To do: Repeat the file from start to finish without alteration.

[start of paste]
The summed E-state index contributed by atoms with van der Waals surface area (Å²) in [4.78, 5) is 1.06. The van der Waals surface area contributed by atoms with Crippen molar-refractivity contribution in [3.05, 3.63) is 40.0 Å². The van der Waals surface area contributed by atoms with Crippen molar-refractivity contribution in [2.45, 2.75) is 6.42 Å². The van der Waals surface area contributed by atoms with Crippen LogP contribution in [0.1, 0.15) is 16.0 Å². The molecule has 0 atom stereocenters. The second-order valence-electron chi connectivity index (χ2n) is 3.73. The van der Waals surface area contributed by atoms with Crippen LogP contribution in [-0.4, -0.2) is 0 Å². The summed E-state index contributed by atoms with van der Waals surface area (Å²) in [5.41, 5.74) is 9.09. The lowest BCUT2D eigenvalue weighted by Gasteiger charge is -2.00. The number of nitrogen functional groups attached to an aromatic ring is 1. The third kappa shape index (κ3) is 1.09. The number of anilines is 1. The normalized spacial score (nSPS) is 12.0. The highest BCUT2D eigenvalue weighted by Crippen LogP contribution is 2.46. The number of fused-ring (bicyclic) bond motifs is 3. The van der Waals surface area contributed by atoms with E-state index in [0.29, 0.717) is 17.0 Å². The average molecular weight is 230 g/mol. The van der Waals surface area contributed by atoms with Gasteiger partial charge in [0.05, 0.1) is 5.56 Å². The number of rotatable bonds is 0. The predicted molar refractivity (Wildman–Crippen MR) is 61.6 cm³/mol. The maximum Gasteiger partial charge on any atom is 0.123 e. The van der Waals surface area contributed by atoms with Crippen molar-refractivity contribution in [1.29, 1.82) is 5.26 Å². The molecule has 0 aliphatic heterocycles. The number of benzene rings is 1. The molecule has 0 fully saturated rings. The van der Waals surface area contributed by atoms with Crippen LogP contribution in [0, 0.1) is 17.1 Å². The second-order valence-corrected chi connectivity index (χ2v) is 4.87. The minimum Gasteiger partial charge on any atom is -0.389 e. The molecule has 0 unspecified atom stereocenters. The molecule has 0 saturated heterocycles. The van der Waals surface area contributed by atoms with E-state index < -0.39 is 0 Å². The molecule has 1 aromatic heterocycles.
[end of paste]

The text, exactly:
The summed E-state index contributed by atoms with van der Waals surface area (Å²) in [4.78, 5) is 1.06. The van der Waals surface area contributed by atoms with Crippen molar-refractivity contribution in [3.05, 3.63) is 40.0 Å². The van der Waals surface area contributed by atoms with Crippen molar-refractivity contribution in [2.45, 2.75) is 6.42 Å². The van der Waals surface area contributed by atoms with Crippen LogP contribution in [0.1, 0.15) is 16.0 Å². The molecule has 0 atom stereocenters. The second-order valence-electron chi connectivity index (χ2n) is 3.73. The van der Waals surface area contributed by atoms with Crippen LogP contribution in [-0.4, -0.2) is 0 Å². The summed E-state index contributed by atoms with van der Waals surface area (Å²) in [5.41, 5.74) is 9.09. The lowest BCUT2D eigenvalue weighted by Gasteiger charge is -2.00. The number of nitrogen functional groups attached to an aromatic ring is 1. The third kappa shape index (κ3) is 1.09. The number of anilines is 1. The normalized spacial score (nSPS) is 12.0. The highest BCUT2D eigenvalue weighted by Crippen LogP contribution is 2.46. The number of fused-ring (bicyclic) bond motifs is 3. The van der Waals surface area contributed by atoms with E-state index in [0.29, 0.717) is 17.0 Å². The average molecular weight is 230 g/mol. The van der Waals surface area contributed by atoms with Gasteiger partial charge in [0.05, 0.1) is 5.56 Å². The number of rotatable bonds is 0. The predicted molar refractivity (Wildman–Crippen MR) is 61.6 cm³/mol. The maximum Gasteiger partial charge on any atom is 0.123 e. The van der Waals surface area contributed by atoms with Crippen molar-refractivity contribution in [1.29, 1.82) is 5.26 Å². The molecule has 0 aliphatic heterocycles. The number of benzene rings is 1. The molecule has 0 fully saturated rings. The van der Waals surface area contributed by atoms with Crippen LogP contribution in [0, 0.1) is 17.1 Å². The second-order valence-corrected chi connectivity index (χ2v) is 4.87. The minimum Gasteiger partial charge on any atom is -0.389 e. The molecule has 0 unspecified atom stereocenters. The molecule has 0 saturated heterocycles. The van der Waals surface area contributed by atoms with E-state index < -0.39 is 0 Å². The molecule has 1 aromatic heterocycles.